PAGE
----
Sagaser and his co-founder, Doug Beavers, engineered a better solution: With the help of the Ohio Employee Ownership Center, they sold the company to the workers, and enjoyed tax-deferral on the proceeds (see Reason #5!). The company faced hard times in the Great Recession, but managed to weather the downturn and grow back (see Reason #4!).
3. Your employees already know a lot about running the business.
Some people think letting employees have a say in running the business is like letting the inmates run the asylum. But think about it: The best businesses already engage worker intelligence and creativity, through open book management, “Theory Y” management, or even Zappo’s “holocracy.” Why not tap into not just their intelligence, but also their self-interest? Employees are going to put more effort into hitting sales targets, solving problems, and contributing to decisions if they get to see the reward as the success of their own enterprise.
And your employees don’t need MBAs to get the hang of it, either. Take, for example, A Yard and a Half Landscaping Company, in Waltham, Massachusetts. Founded in 1988 by Eileen Michaels, the company was already succeeding by opening its books, sharing profits with employees, and involving employees in decision-making. When Michaels decided to prepare for retirement by offering the company to her employees, incorporating as a worker-owned cooperative was a natural step. The bilingual co-op employs many workers from El Salvador, and classes on everything from horticulture to democratic decision-making are offered in English and Spanish.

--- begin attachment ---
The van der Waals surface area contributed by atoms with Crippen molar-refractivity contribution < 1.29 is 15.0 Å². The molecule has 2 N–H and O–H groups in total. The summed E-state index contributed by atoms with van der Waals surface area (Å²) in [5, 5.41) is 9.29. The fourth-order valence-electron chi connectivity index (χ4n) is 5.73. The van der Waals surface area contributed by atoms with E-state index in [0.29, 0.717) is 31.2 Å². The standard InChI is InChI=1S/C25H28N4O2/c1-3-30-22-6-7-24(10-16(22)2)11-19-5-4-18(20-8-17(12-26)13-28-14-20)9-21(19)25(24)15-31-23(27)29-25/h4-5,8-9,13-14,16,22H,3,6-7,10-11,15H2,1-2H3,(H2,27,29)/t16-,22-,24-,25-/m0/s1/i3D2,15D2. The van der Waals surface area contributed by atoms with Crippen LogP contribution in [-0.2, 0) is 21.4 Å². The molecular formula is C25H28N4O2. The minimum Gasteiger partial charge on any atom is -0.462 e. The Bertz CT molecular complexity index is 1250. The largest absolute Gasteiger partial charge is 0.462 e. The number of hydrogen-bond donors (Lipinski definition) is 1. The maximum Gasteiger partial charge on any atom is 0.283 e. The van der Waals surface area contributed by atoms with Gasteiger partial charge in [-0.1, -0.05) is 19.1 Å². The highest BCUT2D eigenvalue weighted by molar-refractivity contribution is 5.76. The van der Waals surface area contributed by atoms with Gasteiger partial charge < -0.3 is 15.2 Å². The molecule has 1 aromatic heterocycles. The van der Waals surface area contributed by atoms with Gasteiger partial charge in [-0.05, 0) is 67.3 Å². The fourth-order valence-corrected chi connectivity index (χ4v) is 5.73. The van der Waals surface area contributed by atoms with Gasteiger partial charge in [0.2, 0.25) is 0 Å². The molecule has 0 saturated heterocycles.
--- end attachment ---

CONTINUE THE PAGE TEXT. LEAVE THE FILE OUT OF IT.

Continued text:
4. Your employees really, really want this business to stay in business.
The only thing harder to find than a job in many rural, inner-city, and immigrant communities is a good job. And even harder to find is any opportunity to own a business and build wealth. Imagine the difference it makes to the construction workers who are now equal owners of Build With Prospect, Inc. in Brooklyn, New York City. They vote for and can hold a seat on the board, thereby determining the overall direction of the company. They influence decisions on everything from human resources to the long-term plan. If they cared about keeping their jobs before, think how much more it means now, when they share in the long-term profits. That’s going to show up in the quality of their work. And the quality of their jobs is going to show up in the quality of their lives.
5. There are government incentives to sweeten the deal (but there should be more).
Vernon Seile, Bill Sagaser, Doug Beavers, and countless others have benefited from various federal and state subsidies and tax breaks when they sold their businesses to their employees.
At the federal level, USDA-Rural Development is the primary source of funding and technical expertise for developing co-ops, but that support is limited to rural areas. Many states are living up to their reputation as “laboratories of democracy.” In states as diverse as Iowa, New Jersey, Ohio, and Indiana, Republicans and Democrats have worked together to invest in employee buyouts, provide tax benefits to business owners who sell to their employees, and create Employee Ownership Centers, all to meet the unique challenges and opportunities of employee ownership conversion. And cities are starting to catch on, with NYC leading the way and investing about $4 million in the past 2 years in worker co-op development, and Madison, Wisconsin, pledging $5 million over 5 years.
But the resources spent by all levels of government on supporting employee buy-outs don’t amount to a rounding error, especially when compared with the taxpayer dollars that go down the tube on race-to-the-bottom tax cuts and corporate welfare. It’s time to invest in more effective strategies .